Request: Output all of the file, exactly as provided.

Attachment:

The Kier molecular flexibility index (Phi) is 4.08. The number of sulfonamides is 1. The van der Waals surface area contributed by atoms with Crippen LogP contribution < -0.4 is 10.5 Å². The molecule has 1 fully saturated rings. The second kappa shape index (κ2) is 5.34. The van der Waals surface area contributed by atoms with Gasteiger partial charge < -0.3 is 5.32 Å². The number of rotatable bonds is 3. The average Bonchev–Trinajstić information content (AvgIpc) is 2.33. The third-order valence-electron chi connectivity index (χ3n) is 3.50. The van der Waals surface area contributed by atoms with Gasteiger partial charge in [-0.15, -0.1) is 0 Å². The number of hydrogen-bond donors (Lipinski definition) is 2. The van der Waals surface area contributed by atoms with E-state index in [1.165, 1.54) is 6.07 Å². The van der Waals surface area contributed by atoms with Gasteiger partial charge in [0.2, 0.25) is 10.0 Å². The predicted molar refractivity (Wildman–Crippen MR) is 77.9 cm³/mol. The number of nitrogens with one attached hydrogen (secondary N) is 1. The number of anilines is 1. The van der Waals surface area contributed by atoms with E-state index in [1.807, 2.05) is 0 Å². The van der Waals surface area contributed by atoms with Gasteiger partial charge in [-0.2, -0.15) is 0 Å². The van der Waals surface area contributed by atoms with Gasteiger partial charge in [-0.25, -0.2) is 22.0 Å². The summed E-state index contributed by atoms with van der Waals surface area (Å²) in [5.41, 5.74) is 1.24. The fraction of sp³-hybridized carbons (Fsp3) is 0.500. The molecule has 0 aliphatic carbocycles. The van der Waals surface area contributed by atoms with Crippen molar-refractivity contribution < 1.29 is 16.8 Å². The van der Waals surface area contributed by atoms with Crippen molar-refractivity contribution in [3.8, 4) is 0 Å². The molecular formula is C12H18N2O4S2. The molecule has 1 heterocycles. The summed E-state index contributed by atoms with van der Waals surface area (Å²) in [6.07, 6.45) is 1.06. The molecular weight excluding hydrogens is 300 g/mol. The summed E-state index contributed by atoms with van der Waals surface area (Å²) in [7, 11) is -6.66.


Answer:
The Kier molecular flexibility index (Phi) is 4.08. The number of sulfonamides is 1. The van der Waals surface area contributed by atoms with Crippen LogP contribution < -0.4 is 10.5 Å². The molecule has 1 fully saturated rings. The second kappa shape index (κ2) is 5.34. The van der Waals surface area contributed by atoms with Gasteiger partial charge < -0.3 is 5.32 Å². The number of rotatable bonds is 3. The average Bonchev–Trinajstić information content (AvgIpc) is 2.33. The third-order valence-electron chi connectivity index (χ3n) is 3.50. The van der Waals surface area contributed by atoms with Gasteiger partial charge in [-0.15, -0.1) is 0 Å². The number of hydrogen-bond donors (Lipinski definition) is 2. The van der Waals surface area contributed by atoms with E-state index in [1.165, 1.54) is 6.07 Å². The van der Waals surface area contributed by atoms with Gasteiger partial charge in [0.2, 0.25) is 10.0 Å². The predicted molar refractivity (Wildman–Crippen MR) is 77.9 cm³/mol. The number of nitrogens with one attached hydrogen (secondary N) is 1. The number of anilines is 1. The van der Waals surface area contributed by atoms with E-state index in [1.807, 2.05) is 0 Å². The van der Waals surface area contributed by atoms with Gasteiger partial charge in [-0.2, -0.15) is 0 Å². The van der Waals surface area contributed by atoms with Gasteiger partial charge in [-0.25, -0.2) is 22.0 Å². The summed E-state index contributed by atoms with van der Waals surface area (Å²) in [5.41, 5.74) is 1.24. The fraction of sp³-hybridized carbons (Fsp3) is 0.500. The molecule has 0 aliphatic carbocycles. The van der Waals surface area contributed by atoms with Crippen molar-refractivity contribution < 1.29 is 16.8 Å². The van der Waals surface area contributed by atoms with Crippen molar-refractivity contribution in [3.8, 4) is 0 Å². The molecular formula is C12H18N2O4S2. The molecule has 1 heterocycles. The summed E-state index contributed by atoms with van der Waals surface area (Å²) in [6.07, 6.45) is 1.06. The molecular weight excluding hydrogens is 300 g/mol. The summed E-state index contributed by atoms with van der Waals surface area (Å²) in [7, 11) is -6.66.